Mineral springs are naturally occurring springs that produce hard water, water that contains dissolved minerals. Salts, sulfur compounds, and gases are among the substances that can be dissolved in the spring water during its passage underground. In this they are unlike sweet springs, which produce soft water with no noticeable dissolved gasses. The dissolved minerals may alter the water's taste. Mineral water obtained from mineral springs, and the precipitated salts such as Epsom salt have long been important commercial products.
Some mineral springs may contain significant amounts of harmful dissolved minerals, such as arsenic, and should not be drunk. Sulfur springs smell of rotten eggs due to hydrogen sulfide (H2S), which is hazardous and sometimes deadly. It is a gas, and it usually enters the body when it is breathed in. The quantities ingested in drinking water are much lower and are not considered likely to cause harm, but few studies on long-term, low-level exposure have been done, as of 2003[update].
The water of mineral springs is sometimes claimed to have therapeutic value. Mineral spas are resorts that have developed around mineral springs, where (often wealthy) patrons would repair to 'take the waters' — meaning that they would drink (see hydrotherapy and water cure) or bathe in (see balneotherapy) the mineral water. Historical mineral springs were often outfitted with elaborate stone-works — including artificial pools, retaining walls, colonnades and roofs — sometimes in the form of fanciful 'Greek temples', gazebos or pagodas. Others were entirely enclosed within spring houses.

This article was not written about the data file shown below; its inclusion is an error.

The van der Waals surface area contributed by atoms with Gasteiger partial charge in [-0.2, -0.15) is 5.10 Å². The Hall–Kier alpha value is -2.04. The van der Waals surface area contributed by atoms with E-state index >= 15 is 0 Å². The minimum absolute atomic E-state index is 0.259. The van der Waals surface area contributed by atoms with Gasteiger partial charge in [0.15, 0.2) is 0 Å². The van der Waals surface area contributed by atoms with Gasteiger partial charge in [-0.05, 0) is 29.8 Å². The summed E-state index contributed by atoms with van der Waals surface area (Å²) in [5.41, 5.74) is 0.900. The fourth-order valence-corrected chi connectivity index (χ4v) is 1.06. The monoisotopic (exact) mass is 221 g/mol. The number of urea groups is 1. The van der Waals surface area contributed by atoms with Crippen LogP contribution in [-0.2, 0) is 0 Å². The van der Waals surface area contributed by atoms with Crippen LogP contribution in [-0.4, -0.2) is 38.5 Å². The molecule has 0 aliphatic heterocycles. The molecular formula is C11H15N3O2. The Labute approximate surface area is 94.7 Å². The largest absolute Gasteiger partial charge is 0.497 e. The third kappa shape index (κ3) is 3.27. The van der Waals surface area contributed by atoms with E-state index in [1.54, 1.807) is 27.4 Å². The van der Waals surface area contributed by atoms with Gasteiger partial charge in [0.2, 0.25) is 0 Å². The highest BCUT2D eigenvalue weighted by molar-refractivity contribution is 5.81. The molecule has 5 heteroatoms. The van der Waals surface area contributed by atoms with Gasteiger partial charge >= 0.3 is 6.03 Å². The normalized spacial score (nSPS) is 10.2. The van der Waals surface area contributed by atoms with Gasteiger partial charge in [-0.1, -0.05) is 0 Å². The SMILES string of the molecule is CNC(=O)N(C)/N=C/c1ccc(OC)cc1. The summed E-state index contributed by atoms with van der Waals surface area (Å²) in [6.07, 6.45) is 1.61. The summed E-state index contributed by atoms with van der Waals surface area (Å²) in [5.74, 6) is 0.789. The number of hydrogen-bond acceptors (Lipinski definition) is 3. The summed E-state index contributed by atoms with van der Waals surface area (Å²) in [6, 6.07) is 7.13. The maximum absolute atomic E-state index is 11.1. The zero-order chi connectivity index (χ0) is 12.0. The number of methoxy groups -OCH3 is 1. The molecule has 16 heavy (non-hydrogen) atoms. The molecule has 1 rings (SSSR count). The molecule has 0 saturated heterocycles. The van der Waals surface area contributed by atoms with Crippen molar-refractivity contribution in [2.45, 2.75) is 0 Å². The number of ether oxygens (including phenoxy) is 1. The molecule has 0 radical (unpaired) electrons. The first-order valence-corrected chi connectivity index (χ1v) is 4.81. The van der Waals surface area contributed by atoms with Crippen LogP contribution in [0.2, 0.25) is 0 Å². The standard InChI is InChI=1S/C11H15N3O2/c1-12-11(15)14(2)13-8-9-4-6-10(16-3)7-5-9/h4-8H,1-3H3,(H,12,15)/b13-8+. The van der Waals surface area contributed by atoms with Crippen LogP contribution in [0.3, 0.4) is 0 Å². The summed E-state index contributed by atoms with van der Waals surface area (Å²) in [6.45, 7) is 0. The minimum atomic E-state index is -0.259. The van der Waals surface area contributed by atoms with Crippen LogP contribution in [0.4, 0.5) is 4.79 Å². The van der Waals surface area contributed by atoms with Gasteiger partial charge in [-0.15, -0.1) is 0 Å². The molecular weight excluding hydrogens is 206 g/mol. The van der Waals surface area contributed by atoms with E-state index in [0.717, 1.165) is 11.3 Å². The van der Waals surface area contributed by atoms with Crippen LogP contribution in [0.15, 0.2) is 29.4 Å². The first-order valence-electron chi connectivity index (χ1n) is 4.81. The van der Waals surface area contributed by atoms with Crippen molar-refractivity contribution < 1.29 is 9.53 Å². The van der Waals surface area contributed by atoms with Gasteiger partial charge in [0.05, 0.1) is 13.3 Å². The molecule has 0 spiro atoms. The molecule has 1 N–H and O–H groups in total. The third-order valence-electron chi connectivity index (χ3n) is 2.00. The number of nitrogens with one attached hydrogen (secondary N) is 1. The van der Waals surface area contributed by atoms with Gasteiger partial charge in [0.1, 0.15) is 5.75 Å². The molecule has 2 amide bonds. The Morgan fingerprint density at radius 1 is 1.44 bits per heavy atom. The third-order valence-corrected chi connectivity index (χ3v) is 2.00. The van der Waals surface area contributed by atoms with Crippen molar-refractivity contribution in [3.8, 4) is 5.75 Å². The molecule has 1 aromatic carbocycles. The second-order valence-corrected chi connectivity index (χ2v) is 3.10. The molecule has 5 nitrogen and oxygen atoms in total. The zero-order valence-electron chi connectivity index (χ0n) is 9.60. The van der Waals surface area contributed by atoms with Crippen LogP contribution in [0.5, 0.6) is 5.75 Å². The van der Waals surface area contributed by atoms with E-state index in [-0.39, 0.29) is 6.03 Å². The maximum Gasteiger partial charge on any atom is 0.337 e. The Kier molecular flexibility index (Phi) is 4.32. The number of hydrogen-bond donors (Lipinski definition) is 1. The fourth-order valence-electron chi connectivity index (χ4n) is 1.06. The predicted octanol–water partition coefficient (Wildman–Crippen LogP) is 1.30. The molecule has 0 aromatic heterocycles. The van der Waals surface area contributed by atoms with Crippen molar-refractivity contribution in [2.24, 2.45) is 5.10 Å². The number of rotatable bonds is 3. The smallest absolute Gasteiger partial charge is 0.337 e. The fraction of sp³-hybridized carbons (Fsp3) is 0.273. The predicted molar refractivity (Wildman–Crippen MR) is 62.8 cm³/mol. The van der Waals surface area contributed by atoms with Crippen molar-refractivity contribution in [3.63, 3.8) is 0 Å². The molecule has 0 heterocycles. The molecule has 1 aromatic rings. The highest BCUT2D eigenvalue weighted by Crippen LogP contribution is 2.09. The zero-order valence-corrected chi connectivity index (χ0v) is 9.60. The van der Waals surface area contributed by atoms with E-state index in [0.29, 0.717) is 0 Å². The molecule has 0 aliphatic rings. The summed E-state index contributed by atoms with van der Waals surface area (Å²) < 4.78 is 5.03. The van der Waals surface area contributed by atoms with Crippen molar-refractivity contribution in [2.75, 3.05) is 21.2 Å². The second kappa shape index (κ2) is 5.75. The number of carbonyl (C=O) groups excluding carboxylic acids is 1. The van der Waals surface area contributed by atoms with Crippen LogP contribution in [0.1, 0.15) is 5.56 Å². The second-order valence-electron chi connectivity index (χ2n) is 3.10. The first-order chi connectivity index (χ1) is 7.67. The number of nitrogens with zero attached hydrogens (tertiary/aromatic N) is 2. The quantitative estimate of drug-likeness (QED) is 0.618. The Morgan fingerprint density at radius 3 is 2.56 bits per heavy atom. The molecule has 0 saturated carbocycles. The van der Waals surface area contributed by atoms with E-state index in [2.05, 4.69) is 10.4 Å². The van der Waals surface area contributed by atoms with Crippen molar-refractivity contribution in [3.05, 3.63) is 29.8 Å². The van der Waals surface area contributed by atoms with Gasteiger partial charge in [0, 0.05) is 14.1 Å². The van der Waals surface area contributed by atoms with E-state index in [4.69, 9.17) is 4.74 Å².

For many centuries, in Europe, North America and elsewhere, commercial proponents of mineral springs classified them according to the chemical composition of the water produced and according to the medicinal benefits supposedly accruing from each:
- Arsenical springs contained arsenic
- Lithia Springs contained lithium salts.
- Chalybeate springs contained salts of iron.
- Alum springs contained alum.
- Sulfur springs contained hydrogen sulfide gas (see also fumeroles).
- Salt (saline) springs contained salts of calcium, magnesium or sodium.
- Alkaline springs contained an alkali.
- Calcic springs contained lime (calcium hydroxide).
- Thermal (hot) springs could contain a high concentration of various minerals.
- Soda springs contained carbon dioxide gas (soda water).
- Radioactive springs contain traces of radioactive substances such as radium or uranium.
Types of sedimentary rock – usually limestone (calcium carbonate) – are sometimes formed by the evaporation, or rapid precipitation, of minerals from spring water as it emerges, especially at the mouths of hot mineral springs. In cold mineral springs, the rapid precipitation of minerals results from the reduction of acidity when the CO2 gas bubbles out. (These mineral deposits can also be found in dried lakebeds.) Spectacular formations, including terraces, stalactites, stalagmites and 'frozen waterfalls' can result (see, for example, Mammoth Hot Springs).
One light-colored porous calcite of this type is known as travertine and has been used extensively in Italy and elsewhere as building material. Travertine can have a white, tan, or cream-colored appearance and often has a fibrous or concentric 'grain'.
- "Import Alert 29-02: Detention Without Physical Examination of Bottled Water due to Arsenic Due to Inorganic Arsenic". www.accessdata.fda.gov. FDA.
- "Bottled water brand with high levels of arsenic pulled from store shelves". NBC News.
- "PUBLIC HEALTH STATEMENT: Hydrogen Sulfide" (PDF). DEPARTMENT of HEALTH AND HUMAN SERVICES, Public Health ServiceAgency for Toxic Substances and Disease Registry, US Centers for Disease Control. December 2016.
- "Hydrogen Sulfide in Drinking-water" (PDF). World Health Organization. 2003.
- Cohen, Stan (Revised 1981 edition), Springs of the Virginias: A Pictorial History, Charleston, West Virginia: Quarrier Press.
- LaMoreaux, Philip E.; Tanner, Judy T, eds. (2001), Springs and Bottled Water of the World: Ancient History, Source, Occurrence, Quality and use, Berlin / Heidelberg / New York: Springer-Verlag, ISBN 3-540-61841-4, retrieved 13 July 2010